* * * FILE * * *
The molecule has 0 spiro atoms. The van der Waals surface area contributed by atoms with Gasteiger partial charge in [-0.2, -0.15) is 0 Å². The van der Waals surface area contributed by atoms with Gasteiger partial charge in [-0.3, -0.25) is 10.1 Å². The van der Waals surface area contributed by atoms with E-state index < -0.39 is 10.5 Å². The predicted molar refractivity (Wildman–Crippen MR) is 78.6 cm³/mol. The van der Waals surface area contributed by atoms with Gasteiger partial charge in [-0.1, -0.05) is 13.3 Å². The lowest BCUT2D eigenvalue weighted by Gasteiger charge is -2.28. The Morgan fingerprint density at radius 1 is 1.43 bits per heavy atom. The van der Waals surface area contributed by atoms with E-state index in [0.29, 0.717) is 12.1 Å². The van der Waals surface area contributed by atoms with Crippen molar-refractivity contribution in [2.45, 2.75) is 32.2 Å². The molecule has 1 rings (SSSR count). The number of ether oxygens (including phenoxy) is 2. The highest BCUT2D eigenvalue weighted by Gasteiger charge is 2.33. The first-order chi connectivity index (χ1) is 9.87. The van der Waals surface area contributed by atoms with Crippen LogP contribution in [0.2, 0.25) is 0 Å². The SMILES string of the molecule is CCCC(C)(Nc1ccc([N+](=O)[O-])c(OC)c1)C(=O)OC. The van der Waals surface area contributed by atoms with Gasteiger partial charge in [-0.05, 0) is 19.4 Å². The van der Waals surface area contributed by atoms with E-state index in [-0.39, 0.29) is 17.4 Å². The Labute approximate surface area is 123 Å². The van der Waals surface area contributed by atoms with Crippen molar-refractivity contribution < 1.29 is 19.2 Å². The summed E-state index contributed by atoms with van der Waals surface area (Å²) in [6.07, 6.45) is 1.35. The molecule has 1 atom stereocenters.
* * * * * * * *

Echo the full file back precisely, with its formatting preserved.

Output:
The molecule has 0 spiro atoms. The van der Waals surface area contributed by atoms with Gasteiger partial charge in [-0.2, -0.15) is 0 Å². The van der Waals surface area contributed by atoms with Gasteiger partial charge in [-0.3, -0.25) is 10.1 Å². The van der Waals surface area contributed by atoms with E-state index < -0.39 is 10.5 Å². The predicted molar refractivity (Wildman–Crippen MR) is 78.6 cm³/mol. The van der Waals surface area contributed by atoms with Gasteiger partial charge in [-0.1, -0.05) is 13.3 Å². The lowest BCUT2D eigenvalue weighted by Gasteiger charge is -2.28. The Morgan fingerprint density at radius 1 is 1.43 bits per heavy atom. The van der Waals surface area contributed by atoms with E-state index in [0.29, 0.717) is 12.1 Å². The van der Waals surface area contributed by atoms with Crippen molar-refractivity contribution in [2.45, 2.75) is 32.2 Å². The molecule has 1 rings (SSSR count). The number of ether oxygens (including phenoxy) is 2. The highest BCUT2D eigenvalue weighted by Gasteiger charge is 2.33. The first-order chi connectivity index (χ1) is 9.87. The van der Waals surface area contributed by atoms with Crippen LogP contribution in [0.2, 0.25) is 0 Å². The SMILES string of the molecule is CCCC(C)(Nc1ccc([N+](=O)[O-])c(OC)c1)C(=O)OC. The van der Waals surface area contributed by atoms with Gasteiger partial charge in [-0.05, 0) is 19.4 Å². The van der Waals surface area contributed by atoms with E-state index in [-0.39, 0.29) is 17.4 Å². The Labute approximate surface area is 123 Å². The van der Waals surface area contributed by atoms with Crippen molar-refractivity contribution < 1.29 is 19.2 Å². The summed E-state index contributed by atoms with van der Waals surface area (Å²) in [6.07, 6.45) is 1.35. The molecule has 1 atom stereocenters.